Why is it important to know what wolves eat? The study on the first pack on the Alessandria plain
The analysis of the diet of carnivores is of fundamental importance not only from an ecological point of view but also from an economic and social one, due to the conflicts that arise with human activities, from the livestock sector to the hunting world, as the species is often considered a threat both when it preys on domestic livestock and wild ungulates. Knowing its diet in particularly sensitive areas such as the plains, where anthropogenic density is high and livestock farming is numerous, can be a further step towards understanding this species and, hopefully, towards a more peaceful coexistence with it.
This is why in 2021 two thesis projects of the Dipartimento di Scienze della Vita e Biologia dei Sistemi of the University of Turin, within the framework of the LIFE WolfAlps EU project and in collaboration with the Ente di gestione delle Aree Protette del Po piemontese, were carried out to describe the habits of the first wolf pack to settle in the Piedmont plain, to be precise south of the city of Alessandria, near the Orba stream. In particular, the research carried out by thesis students Francesca Marras and Fabio Savini – under the supervision of Prof. Francesca Marucco – constitutes the first study on the ethology and ecology of the wolf in the plain, in a highly anthropized and fragmented environment.
The first evidence of the presence of a wolf pack in the area came in November 2019, when an individual was spotted by a civilian in the hamlet of Retorto near the municipality of Predosa. Since then, technical staff and park rangers from the Piedmont Po Protected Areas Management Authority have been systematically following the pack.
In particular, the study area of Dr. Marras’ thesis project, which focused on the analysis of the carnivore’s diet, included an area of approximately 300 km2 located within the province of Alessandria, a few kilometers south of the city. The area is characterised by mainly flat areas to the north, and hilly areas to the south marked by the course of the Bormida river and the Orba torrent, where the Special Area of Conservation (SAC) and Special Protection Area (SPA) IT1180002 “Torrente Orba“, a site belonging to the Natura 2000 Network, is also located. More than 70% of the land use is occupied by polycultural areas, almost 10% by urbanized areas and only 13% by wooded areas.
The collection of droppings, which are essential for the analysis of food ecology, was carried out in winter, from January to April 2021. 124 km of systematic transects were repeatedly covered, most of which coincide with paths and dirt roads, not only because it is impossible to cross cultivated fields on foot but also because the wolves themselves mark and use regularly beaten paths in order to save time and energy. In total the distance covered for the search was 867 km, which made it possible to collect a total of 107 droppings, almost all of which were found on the banks of the Torrente Orba and in the area where it flows into the Bormida, north of Casal Cermelli.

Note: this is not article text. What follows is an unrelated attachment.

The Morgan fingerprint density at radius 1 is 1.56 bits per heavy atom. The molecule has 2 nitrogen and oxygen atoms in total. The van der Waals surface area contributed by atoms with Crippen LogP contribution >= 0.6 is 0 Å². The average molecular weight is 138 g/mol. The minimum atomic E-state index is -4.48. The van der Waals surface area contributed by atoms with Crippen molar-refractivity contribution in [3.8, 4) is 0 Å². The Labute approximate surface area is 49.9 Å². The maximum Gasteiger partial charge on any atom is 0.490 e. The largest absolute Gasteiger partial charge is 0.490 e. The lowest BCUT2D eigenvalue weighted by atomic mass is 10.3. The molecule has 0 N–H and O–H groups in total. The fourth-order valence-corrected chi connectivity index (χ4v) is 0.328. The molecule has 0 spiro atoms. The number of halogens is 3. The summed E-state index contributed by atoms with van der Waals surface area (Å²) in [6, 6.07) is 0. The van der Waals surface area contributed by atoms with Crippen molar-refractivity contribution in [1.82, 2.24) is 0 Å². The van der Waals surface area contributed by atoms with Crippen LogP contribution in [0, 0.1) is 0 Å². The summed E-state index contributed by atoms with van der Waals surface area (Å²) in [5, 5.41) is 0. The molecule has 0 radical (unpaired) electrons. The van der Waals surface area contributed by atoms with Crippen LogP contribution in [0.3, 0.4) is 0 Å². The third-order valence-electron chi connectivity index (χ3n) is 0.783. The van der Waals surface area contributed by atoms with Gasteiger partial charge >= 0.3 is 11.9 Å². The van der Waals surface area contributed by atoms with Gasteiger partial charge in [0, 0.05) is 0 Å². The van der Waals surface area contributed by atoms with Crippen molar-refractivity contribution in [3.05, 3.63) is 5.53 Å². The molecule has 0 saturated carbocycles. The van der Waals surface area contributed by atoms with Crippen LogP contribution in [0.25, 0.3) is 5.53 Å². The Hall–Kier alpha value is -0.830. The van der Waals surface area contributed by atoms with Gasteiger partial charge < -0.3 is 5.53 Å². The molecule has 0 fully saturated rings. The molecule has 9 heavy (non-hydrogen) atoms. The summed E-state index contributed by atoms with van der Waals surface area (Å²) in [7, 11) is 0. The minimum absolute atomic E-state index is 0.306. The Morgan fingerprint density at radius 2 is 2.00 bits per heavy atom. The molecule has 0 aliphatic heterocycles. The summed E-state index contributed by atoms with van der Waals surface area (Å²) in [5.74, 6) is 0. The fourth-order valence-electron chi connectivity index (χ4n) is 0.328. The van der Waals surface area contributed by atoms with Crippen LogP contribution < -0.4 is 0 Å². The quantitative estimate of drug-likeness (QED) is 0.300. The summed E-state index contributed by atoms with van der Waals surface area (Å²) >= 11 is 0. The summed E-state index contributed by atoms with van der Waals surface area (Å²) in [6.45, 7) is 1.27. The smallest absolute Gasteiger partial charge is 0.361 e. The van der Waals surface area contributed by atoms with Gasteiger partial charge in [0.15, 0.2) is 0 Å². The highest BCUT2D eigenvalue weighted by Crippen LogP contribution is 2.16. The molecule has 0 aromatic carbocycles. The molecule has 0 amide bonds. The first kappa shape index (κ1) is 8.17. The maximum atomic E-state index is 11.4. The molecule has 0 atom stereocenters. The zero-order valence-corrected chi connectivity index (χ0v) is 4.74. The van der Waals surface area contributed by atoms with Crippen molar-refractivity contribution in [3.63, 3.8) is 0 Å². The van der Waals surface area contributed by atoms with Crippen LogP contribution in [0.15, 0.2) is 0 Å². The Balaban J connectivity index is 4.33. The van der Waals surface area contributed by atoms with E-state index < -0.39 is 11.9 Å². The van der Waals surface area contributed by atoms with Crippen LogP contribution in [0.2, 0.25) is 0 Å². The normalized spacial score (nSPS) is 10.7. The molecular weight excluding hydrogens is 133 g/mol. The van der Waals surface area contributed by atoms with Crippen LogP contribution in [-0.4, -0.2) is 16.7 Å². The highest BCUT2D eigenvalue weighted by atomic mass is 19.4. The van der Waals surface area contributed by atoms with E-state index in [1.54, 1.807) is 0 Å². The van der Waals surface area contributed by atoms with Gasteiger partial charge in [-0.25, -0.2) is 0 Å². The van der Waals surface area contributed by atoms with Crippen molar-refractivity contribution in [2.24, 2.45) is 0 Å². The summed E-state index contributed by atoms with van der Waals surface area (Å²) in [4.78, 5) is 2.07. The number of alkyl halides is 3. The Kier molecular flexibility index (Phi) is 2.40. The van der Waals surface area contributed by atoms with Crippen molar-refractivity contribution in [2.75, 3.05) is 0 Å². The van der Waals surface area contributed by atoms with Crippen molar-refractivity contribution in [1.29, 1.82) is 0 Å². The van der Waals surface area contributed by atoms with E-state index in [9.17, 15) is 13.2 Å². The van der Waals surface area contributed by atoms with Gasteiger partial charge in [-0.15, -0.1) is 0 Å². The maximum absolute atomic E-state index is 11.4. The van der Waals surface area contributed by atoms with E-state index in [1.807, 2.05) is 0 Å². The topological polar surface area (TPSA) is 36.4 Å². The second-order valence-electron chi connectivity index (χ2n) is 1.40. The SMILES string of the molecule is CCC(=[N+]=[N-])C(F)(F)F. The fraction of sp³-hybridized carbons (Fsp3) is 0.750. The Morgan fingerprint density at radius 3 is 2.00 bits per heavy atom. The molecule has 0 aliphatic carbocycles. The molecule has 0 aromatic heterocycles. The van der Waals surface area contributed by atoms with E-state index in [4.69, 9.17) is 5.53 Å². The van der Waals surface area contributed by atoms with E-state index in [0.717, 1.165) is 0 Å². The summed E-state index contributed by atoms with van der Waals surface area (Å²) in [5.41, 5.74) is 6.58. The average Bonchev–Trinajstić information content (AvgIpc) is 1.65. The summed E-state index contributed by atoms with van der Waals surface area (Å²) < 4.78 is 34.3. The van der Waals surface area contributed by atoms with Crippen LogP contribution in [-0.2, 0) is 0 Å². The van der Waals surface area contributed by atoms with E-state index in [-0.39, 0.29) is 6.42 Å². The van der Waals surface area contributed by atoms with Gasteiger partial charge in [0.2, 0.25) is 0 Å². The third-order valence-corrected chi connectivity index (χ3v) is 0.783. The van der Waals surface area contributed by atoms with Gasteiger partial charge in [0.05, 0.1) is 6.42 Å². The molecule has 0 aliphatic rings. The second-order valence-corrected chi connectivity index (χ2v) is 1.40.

Genetic analysis was carried out on a small sample of excrement made it possible to identify all the members of the pack: the reproductive couple, i.e. the male and the alpha female, and four female daughters, but also to rule out the presence of any other individuals.
The prey with the highest frequency of occurrence is roe deer (58%), followed by hare and mini-hare (lagomorphs 13%) and nutria, or coypu, (11%), for the first time documented in Piedmont among wolf prey. Wild boar constitutes less than 10% of the diet, as does sheep, the only domestic ungulate to appear among the main food categories found in the diet of the pack.
Among the most relevant results is the evidence that the diet of the wolf, even in a highly anthropized and human-influenced environment such as the study area, is based, despite the large presence of livestock in the area, almost exclusively on wild animals (92% as shown in the graph) and is not dependent on resources derived from human activities.
This confirms the markedly wild behaviour of a pack that, while living in close contact with humans, maintains its role as a top predator at the top of the food chain even in lowland environments.
“Despite the dozens of kilometers we travelled and the large number of tracks we found, we never came into direct contact with the wolves of the pack,” says Francesca Marras. “Only on one occasion did we come across a few specimens along the banks of the Orba torrent, but at the sight of us the animals disappeared instantly. Casual sightings of wolves on the move along roads and fields have been reported by the local population, but this does not necessarily imply a direct danger for domestic animals and pets, as the results of the research show”.
For more details, the thesis can be downloaded from the Centro Grandi Carnivori website.